Fertilizing with natural organic sources of N such as Milorganite or ammonia-based N carriers can also deplete soil oxygen and reduce redox potential.  This is because a process called nitrification takes place.  This is analogous to the sulfur reaction.  Nitrification is the conversion of ammonium (NH4+) into nitrate (NO3?), just like sulfur (S) is converted into sulfate (SO42?):

NH4+ + O2 ?  NO3? +  H+

Note that, as with the sulfur reaction, oxygen bonds to nitrogen.  As a result the level of oxygen is reduced.  It becomes tied up with creation of a new molecule.  This is called an oxidation reaction.  Incidentally, both processes contribute to lowing soil pH; these oxidation processes release H+ ions (aka acidity) directly to the environment.

Are there other oxidation-reaction related cultural practices being used?  The answer is yes.  Some turf managers have applied sugars like molasses to turf to stimulate microbial activity.  The sugars are oxidized by the microbial communities via respiration, which consumes oxygen.

C6H12O6 + O2 ?  CO2 +  H2O

And as the populations feed on the sugar they grow in size using more and more oxygen.

Does all of this mean that sulfur, ammonium fertilizers, and sugars should not be used?  No.  Manipulating pH of soil with sulfur and fertilizing it with materials like ammonium sulfate can be positive practices in the right circumstances.  Stimulating microbial activities can also be positive.  But be aware that if the soil tends to have a low redox potential to begin with then such practices would be contra indicated.

Keep in mind that organic matter is always oxidizing in soil consuming oxygen when it is available.  Soil can become more anaerobic and attain a lower redox potential when it gets saturated with water during prolonged rain events.  This is because water greatly restricts the rate of oxygen diffusion into soil.  And if soil then becomes compacted there is less air-filled pore space, which means a grater percentage of the pore space contains water further restricting the rate of oxygen diffusion.  And then if sulfur, ammonium, or sugar is applied the redox potential falls ever further and boom, the black layer happens, or maybe something even worse.  This is why avoiding the application of sulfur and fertilizing with nitrate-based N carriers, which increase redox potential, is a BMP for managing anaerobic soils and the black layer.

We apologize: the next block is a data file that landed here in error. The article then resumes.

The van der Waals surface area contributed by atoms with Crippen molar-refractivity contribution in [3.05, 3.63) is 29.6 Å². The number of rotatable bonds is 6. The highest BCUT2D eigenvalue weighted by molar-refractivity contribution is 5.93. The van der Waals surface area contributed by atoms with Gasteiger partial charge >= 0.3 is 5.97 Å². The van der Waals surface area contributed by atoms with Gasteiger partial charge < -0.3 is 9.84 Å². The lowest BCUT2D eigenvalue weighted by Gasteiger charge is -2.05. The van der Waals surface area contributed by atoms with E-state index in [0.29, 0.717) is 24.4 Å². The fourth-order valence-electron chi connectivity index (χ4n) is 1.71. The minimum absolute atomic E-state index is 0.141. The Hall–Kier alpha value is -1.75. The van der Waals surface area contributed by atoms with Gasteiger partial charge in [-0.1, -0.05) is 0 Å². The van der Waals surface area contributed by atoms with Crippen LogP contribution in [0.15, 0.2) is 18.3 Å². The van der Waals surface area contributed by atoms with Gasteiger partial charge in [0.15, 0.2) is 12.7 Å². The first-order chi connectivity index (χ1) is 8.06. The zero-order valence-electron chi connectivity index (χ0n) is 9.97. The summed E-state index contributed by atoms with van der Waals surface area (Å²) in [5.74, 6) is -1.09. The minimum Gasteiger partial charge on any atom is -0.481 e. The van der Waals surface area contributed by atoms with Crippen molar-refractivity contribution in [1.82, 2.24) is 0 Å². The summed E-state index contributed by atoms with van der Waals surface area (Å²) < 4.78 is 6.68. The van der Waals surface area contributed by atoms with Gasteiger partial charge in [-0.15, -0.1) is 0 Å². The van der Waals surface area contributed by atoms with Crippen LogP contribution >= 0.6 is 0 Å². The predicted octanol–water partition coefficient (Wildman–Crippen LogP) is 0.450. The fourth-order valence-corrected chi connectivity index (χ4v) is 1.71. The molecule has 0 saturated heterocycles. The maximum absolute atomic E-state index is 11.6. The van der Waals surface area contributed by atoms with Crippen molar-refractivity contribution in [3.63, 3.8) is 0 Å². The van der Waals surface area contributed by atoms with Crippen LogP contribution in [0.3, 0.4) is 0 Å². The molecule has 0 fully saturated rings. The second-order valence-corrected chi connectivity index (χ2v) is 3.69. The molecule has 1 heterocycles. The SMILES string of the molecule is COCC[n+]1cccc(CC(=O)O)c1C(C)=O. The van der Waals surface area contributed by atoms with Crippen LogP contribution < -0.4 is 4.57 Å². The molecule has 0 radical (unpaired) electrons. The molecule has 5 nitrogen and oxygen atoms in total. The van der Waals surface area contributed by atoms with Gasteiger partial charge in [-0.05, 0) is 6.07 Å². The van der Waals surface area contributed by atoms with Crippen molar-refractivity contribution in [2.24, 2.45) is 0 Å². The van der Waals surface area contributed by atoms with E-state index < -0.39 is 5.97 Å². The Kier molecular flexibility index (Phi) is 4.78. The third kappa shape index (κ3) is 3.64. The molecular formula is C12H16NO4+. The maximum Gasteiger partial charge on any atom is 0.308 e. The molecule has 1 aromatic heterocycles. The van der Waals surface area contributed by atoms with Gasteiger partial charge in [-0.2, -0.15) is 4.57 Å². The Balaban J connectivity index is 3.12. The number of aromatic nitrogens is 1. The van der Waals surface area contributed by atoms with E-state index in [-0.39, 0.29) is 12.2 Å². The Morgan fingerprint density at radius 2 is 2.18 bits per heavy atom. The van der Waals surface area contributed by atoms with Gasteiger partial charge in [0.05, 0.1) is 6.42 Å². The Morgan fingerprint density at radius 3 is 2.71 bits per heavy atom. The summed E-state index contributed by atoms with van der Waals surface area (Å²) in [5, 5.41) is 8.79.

The redox potential of the soil is a highly important component of the turf environment that managers influence through their cultural regime every day whether they know it or not.  It’s a prime determinant of turfgrass health and quality, and something turf managers need to learn more about.  Having a better understanding of how each cultural practice can influence the various components of the turf environment can result in a better chance of successfully fulfilling management objectives.